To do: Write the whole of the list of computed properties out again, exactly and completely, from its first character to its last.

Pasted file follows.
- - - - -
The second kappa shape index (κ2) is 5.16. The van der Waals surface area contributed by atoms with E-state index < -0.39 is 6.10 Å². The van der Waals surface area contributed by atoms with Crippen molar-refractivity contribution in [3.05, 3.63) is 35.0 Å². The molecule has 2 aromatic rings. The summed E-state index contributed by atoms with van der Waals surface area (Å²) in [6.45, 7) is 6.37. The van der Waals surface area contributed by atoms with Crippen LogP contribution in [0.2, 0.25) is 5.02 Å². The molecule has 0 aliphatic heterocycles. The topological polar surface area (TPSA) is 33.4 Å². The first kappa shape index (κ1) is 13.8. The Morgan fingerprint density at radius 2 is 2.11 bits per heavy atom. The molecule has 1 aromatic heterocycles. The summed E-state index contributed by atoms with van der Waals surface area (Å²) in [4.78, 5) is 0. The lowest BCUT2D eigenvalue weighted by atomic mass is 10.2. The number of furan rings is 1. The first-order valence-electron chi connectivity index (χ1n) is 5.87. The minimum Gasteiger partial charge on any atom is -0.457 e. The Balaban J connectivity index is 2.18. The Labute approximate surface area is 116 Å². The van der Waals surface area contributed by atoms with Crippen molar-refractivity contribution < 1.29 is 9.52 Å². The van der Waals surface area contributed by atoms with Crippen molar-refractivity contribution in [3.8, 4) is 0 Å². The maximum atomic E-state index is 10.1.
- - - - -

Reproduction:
The second kappa shape index (κ2) is 5.16. The van der Waals surface area contributed by atoms with E-state index < -0.39 is 6.10 Å². The van der Waals surface area contributed by atoms with Crippen molar-refractivity contribution in [3.05, 3.63) is 35.0 Å². The molecule has 2 aromatic rings. The summed E-state index contributed by atoms with van der Waals surface area (Å²) in [6.45, 7) is 6.37. The van der Waals surface area contributed by atoms with Crippen LogP contribution in [0.2, 0.25) is 5.02 Å². The molecule has 0 aliphatic heterocycles. The topological polar surface area (TPSA) is 33.4 Å². The first kappa shape index (κ1) is 13.8. The Morgan fingerprint density at radius 2 is 2.11 bits per heavy atom. The molecule has 1 aromatic heterocycles. The summed E-state index contributed by atoms with van der Waals surface area (Å²) in [4.78, 5) is 0. The lowest BCUT2D eigenvalue weighted by atomic mass is 10.2. The number of furan rings is 1. The first-order valence-electron chi connectivity index (χ1n) is 5.87. The minimum Gasteiger partial charge on any atom is -0.457 e. The Balaban J connectivity index is 2.18. The Labute approximate surface area is 116 Å². The van der Waals surface area contributed by atoms with Crippen molar-refractivity contribution < 1.29 is 9.52 Å². The van der Waals surface area contributed by atoms with Crippen molar-refractivity contribution in [3.8, 4) is 0 Å². The maximum atomic E-state index is 10.1.